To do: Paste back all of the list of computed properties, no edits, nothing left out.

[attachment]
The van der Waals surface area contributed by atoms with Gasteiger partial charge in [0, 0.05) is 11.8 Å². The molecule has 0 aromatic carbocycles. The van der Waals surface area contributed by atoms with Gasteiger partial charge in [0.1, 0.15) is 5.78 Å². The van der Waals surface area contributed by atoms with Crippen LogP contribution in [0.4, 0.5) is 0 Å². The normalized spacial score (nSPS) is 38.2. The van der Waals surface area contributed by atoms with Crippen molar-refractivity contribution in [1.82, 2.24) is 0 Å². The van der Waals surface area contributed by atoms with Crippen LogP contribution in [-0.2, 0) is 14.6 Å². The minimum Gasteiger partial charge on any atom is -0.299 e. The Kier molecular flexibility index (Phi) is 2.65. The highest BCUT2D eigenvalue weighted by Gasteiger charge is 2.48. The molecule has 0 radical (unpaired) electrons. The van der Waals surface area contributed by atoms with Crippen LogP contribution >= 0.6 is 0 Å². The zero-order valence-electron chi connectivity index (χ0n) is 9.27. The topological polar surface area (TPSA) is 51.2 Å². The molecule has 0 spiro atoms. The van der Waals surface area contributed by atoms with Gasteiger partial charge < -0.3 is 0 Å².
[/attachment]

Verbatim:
The van der Waals surface area contributed by atoms with Gasteiger partial charge in [0, 0.05) is 11.8 Å². The molecule has 0 aromatic carbocycles. The van der Waals surface area contributed by atoms with Gasteiger partial charge in [0.1, 0.15) is 5.78 Å². The van der Waals surface area contributed by atoms with Crippen LogP contribution in [0.4, 0.5) is 0 Å². The normalized spacial score (nSPS) is 38.2. The van der Waals surface area contributed by atoms with Crippen molar-refractivity contribution in [1.82, 2.24) is 0 Å². The van der Waals surface area contributed by atoms with Crippen LogP contribution in [-0.2, 0) is 14.6 Å². The minimum Gasteiger partial charge on any atom is -0.299 e. The Kier molecular flexibility index (Phi) is 2.65. The highest BCUT2D eigenvalue weighted by Gasteiger charge is 2.48. The molecule has 0 radical (unpaired) electrons. The van der Waals surface area contributed by atoms with Crippen LogP contribution >= 0.6 is 0 Å². The zero-order valence-electron chi connectivity index (χ0n) is 9.27. The topological polar surface area (TPSA) is 51.2 Å². The molecule has 0 spiro atoms. The van der Waals surface area contributed by atoms with Gasteiger partial charge < -0.3 is 0 Å².